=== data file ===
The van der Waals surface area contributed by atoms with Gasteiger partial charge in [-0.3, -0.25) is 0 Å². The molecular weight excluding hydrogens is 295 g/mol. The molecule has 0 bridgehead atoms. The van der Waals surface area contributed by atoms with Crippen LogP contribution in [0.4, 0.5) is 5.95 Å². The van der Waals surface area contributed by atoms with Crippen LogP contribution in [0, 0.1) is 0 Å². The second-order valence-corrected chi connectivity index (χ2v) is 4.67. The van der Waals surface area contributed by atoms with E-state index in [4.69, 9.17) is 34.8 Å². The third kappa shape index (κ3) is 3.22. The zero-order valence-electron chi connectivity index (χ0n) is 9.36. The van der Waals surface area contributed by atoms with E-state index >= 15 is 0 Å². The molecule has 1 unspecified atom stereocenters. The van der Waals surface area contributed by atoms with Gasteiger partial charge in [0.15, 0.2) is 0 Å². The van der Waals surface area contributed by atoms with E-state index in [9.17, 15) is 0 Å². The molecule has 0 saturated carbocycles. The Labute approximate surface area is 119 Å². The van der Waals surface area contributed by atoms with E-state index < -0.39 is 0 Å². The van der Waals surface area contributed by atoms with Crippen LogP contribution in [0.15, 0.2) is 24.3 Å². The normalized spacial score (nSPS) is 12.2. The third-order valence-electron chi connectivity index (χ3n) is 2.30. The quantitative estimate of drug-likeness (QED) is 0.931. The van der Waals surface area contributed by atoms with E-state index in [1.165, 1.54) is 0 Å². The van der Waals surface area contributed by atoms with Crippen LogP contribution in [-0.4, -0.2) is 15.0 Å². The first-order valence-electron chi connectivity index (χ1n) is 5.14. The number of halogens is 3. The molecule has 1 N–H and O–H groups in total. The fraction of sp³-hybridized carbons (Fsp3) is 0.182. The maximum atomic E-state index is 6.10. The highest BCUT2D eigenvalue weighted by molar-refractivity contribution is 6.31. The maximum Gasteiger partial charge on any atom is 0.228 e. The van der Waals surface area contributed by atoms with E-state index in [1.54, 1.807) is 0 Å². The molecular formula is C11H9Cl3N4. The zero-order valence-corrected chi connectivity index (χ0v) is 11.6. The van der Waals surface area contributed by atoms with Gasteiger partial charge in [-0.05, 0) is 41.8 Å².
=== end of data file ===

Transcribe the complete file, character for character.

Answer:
The van der Waals surface area contributed by atoms with Gasteiger partial charge in [-0.3, -0.25) is 0 Å². The molecular weight excluding hydrogens is 295 g/mol. The molecule has 0 bridgehead atoms. The van der Waals surface area contributed by atoms with Crippen LogP contribution in [0.4, 0.5) is 5.95 Å². The van der Waals surface area contributed by atoms with Crippen LogP contribution in [0, 0.1) is 0 Å². The second-order valence-corrected chi connectivity index (χ2v) is 4.67. The van der Waals surface area contributed by atoms with E-state index in [4.69, 9.17) is 34.8 Å². The third kappa shape index (κ3) is 3.22. The zero-order valence-electron chi connectivity index (χ0n) is 9.36. The van der Waals surface area contributed by atoms with E-state index >= 15 is 0 Å². The molecule has 1 unspecified atom stereocenters. The van der Waals surface area contributed by atoms with Gasteiger partial charge in [0.15, 0.2) is 0 Å². The van der Waals surface area contributed by atoms with E-state index in [9.17, 15) is 0 Å². The molecule has 0 saturated carbocycles. The Labute approximate surface area is 119 Å². The van der Waals surface area contributed by atoms with E-state index < -0.39 is 0 Å². The van der Waals surface area contributed by atoms with Crippen LogP contribution in [0.15, 0.2) is 24.3 Å². The normalized spacial score (nSPS) is 12.2. The third-order valence-electron chi connectivity index (χ3n) is 2.30. The quantitative estimate of drug-likeness (QED) is 0.931. The van der Waals surface area contributed by atoms with E-state index in [1.165, 1.54) is 0 Å². The van der Waals surface area contributed by atoms with Crippen LogP contribution in [-0.4, -0.2) is 15.0 Å². The first-order valence-electron chi connectivity index (χ1n) is 5.14. The number of halogens is 3. The molecule has 1 N–H and O–H groups in total. The fraction of sp³-hybridized carbons (Fsp3) is 0.182. The maximum atomic E-state index is 6.10. The highest BCUT2D eigenvalue weighted by molar-refractivity contribution is 6.31. The maximum Gasteiger partial charge on any atom is 0.228 e. The van der Waals surface area contributed by atoms with E-state index in [1.54, 1.807) is 0 Å². The molecular formula is C11H9Cl3N4. The zero-order valence-corrected chi connectivity index (χ0v) is 11.6. The van der Waals surface area contributed by atoms with Gasteiger partial charge in [-0.05, 0) is 41.8 Å².